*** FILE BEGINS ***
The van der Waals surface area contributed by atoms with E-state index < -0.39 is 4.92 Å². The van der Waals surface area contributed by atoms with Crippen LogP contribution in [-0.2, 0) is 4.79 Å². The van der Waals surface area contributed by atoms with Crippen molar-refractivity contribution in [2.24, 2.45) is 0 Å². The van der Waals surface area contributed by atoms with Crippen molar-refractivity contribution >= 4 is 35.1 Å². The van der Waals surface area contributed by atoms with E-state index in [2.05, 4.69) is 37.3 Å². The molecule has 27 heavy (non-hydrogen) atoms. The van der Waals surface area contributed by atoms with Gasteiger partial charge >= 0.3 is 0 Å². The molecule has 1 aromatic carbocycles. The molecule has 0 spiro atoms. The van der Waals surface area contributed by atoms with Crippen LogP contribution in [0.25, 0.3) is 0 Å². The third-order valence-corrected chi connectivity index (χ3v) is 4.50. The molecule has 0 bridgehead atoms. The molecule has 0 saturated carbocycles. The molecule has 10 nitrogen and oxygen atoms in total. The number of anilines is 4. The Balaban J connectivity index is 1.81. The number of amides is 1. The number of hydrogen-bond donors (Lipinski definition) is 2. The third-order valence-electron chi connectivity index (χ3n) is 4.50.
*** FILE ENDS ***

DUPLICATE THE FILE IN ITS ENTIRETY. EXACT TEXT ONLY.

The van der Waals surface area contributed by atoms with E-state index < -0.39 is 4.92 Å². The van der Waals surface area contributed by atoms with Crippen LogP contribution in [-0.2, 0) is 4.79 Å². The van der Waals surface area contributed by atoms with Crippen molar-refractivity contribution in [2.24, 2.45) is 0 Å². The van der Waals surface area contributed by atoms with Crippen molar-refractivity contribution >= 4 is 35.1 Å². The van der Waals surface area contributed by atoms with E-state index in [2.05, 4.69) is 37.3 Å². The molecule has 27 heavy (non-hydrogen) atoms. The van der Waals surface area contributed by atoms with Gasteiger partial charge >= 0.3 is 0 Å². The molecule has 1 aromatic carbocycles. The molecule has 0 spiro atoms. The van der Waals surface area contributed by atoms with Crippen LogP contribution in [0.25, 0.3) is 0 Å². The third-order valence-corrected chi connectivity index (χ3v) is 4.50. The molecule has 0 bridgehead atoms. The molecule has 0 saturated carbocycles. The molecule has 10 nitrogen and oxygen atoms in total. The number of anilines is 4. The Balaban J connectivity index is 1.81. The number of amides is 1. The number of hydrogen-bond donors (Lipinski definition) is 2. The third-order valence-electron chi connectivity index (χ3n) is 4.50.